Lord Hattersley has called for Jeremy Corbyn to back a People’s Vote on Brexit and to end the ‘outdated nonsense’ about Europe.
Hattersley, who was a minister in the Wilson and Callaghan governments, is declaring his support for the People’s Vote campaign in a speech in Sheffield.
The veteran politician says that the ‘vast majority’ of Labour members want the party to campaign for a new Brexit referendum if hopes of an early general election are extinguished.
The former deputy Labour Party leader wants Jeremy Corbyn to ‘put out of his mind all the outdated nonsense about a socialist economy being impossible in Europe’.
Speaking alongside Labour former cabinet minister Dame Margaret Beckett and Liberal Democrat leader Sir Vince Cable, Lord Hattersley is to say there is ‘no conceivable deal which is remotely as beneficial to Great Britain as full membership of the European Union’.
The 86-year-old has previously said leaving the European Union will be a ‘disaster’.
Lord Hattersley says: ‘Jeremy Corbyn promised the party, that policy would be made by the membership. Conference resolutions would he said, be implemented.
‘That means he must, difficult as it may be, put out of his mind all the outdated nonsense about a socialist economy being impossible in Europe.
‘The vast majority of party members now expect that when the hope of an early general election is extinguished, Labour will campaign for a People’s Vote.’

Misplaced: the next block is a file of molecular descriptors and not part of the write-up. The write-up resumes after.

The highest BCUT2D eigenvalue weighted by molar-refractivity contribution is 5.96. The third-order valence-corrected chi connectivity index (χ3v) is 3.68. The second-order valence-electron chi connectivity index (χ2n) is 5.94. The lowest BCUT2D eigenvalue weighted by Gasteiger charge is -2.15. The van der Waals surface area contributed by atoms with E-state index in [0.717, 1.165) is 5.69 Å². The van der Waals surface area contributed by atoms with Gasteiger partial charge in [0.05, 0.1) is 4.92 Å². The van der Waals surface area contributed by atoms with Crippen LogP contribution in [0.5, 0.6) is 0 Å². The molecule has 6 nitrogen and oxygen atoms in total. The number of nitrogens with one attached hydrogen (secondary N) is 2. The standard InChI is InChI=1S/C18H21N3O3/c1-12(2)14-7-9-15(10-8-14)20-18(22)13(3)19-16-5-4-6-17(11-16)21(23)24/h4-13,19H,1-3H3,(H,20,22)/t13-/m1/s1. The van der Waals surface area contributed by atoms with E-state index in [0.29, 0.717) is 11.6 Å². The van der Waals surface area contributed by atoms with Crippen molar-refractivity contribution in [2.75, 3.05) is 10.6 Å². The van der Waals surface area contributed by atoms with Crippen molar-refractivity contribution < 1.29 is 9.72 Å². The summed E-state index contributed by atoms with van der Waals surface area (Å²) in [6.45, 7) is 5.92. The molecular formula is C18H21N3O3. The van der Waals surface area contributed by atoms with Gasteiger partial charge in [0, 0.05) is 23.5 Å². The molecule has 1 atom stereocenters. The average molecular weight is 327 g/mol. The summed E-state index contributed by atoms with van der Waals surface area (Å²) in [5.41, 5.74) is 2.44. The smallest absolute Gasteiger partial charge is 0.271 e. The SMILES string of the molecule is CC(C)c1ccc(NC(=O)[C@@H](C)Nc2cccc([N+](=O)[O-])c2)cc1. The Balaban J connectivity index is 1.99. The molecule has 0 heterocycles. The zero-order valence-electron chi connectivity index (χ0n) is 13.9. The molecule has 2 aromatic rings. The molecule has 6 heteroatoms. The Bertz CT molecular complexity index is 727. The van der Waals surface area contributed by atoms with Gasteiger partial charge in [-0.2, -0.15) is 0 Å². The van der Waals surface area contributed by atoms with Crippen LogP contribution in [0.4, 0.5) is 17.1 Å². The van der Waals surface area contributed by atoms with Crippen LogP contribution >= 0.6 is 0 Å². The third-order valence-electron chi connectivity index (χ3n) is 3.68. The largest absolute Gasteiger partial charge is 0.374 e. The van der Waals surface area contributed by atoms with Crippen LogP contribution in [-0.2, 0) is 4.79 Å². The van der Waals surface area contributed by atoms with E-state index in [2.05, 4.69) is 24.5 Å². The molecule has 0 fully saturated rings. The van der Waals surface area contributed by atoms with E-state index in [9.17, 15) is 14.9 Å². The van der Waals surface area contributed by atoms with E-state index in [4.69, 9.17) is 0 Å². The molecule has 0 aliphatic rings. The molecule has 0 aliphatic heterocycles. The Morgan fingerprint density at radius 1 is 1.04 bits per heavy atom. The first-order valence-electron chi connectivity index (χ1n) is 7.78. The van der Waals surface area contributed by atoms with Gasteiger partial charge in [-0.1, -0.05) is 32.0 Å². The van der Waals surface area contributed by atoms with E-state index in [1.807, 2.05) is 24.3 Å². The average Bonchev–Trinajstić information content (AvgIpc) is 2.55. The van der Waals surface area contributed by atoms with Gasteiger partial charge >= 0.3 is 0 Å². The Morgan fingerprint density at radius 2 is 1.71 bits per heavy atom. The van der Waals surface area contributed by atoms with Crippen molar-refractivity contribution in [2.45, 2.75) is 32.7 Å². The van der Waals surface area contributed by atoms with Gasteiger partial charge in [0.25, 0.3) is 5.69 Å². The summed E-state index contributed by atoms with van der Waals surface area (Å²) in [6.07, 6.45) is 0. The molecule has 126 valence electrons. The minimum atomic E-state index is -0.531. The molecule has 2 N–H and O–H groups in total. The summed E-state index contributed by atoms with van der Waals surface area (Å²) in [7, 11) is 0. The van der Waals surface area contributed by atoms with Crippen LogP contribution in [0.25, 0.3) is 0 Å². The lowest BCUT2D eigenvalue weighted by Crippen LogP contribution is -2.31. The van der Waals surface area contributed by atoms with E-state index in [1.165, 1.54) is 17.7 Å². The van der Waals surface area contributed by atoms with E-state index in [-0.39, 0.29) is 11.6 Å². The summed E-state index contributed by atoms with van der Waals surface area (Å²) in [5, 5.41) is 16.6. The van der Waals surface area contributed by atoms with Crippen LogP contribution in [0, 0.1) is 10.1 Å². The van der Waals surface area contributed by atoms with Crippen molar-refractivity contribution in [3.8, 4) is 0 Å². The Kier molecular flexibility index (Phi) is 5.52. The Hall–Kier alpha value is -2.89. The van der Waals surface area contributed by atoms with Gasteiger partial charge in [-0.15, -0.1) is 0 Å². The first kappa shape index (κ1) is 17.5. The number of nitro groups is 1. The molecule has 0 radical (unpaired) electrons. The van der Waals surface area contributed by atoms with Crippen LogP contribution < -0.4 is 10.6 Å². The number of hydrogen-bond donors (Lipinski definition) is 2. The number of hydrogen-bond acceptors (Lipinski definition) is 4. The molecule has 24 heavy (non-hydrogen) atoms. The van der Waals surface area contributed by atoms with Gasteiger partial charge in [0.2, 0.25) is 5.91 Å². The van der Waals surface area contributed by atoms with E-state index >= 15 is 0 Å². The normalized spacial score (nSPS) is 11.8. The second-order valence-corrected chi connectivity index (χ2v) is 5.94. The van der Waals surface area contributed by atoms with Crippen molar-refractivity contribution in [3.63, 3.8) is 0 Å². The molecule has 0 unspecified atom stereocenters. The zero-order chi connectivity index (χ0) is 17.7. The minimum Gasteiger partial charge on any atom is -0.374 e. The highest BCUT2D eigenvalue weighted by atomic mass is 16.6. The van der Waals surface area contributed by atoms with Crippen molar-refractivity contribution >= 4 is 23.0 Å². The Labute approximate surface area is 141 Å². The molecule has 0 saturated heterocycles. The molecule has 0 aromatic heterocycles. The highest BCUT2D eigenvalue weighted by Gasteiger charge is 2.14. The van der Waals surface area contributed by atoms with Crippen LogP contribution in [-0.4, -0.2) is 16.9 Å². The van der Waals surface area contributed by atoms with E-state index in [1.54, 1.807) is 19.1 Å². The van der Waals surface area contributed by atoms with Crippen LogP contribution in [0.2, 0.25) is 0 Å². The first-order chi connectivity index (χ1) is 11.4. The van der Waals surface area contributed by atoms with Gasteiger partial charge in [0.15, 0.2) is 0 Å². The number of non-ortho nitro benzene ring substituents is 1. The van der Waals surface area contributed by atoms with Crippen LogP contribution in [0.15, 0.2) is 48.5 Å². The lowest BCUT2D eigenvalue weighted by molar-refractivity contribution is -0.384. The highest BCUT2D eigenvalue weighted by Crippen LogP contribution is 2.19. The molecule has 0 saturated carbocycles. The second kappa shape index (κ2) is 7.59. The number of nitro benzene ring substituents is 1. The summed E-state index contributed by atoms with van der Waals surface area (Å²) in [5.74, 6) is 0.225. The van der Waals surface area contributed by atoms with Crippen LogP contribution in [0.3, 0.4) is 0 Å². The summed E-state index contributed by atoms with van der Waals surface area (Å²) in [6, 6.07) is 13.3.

And he warns that young people in the UK will ‘pay the price’ from Brexit, while the elderly would be ‘protected’ from the long-term ‘penalties’.
‘There is no conceivable deal which is remotely as beneficial to Great Britain as full membership of the European Union.
‘None of us – and that includes the leadership of the Labour Party – ought to waste our time talking about another renegotiation.
‘Support for a People’s Vote on Britain’s future grows stronger every day. If it were backed by the Labour Party, and in consequence, by the progressive trade unions, the idea would be irresistible.
‘The People’s Vote must enfranchise the young – not because they are passionately in favour of a European future, but because the Europe we build this year will belong to them.
‘The elderly – people like me – would be protected from the long-term penalties of leaving the Union or hovering half in half out.
‘We can rely for a year or two on the prosperity which is bequeathed to us by 40 years of European membership. It is the young who will pay the price if Little England rises from the dead – reduced job opportunities, a retarded rate of economic growth and investment diverted from Britain to tariff free markets.’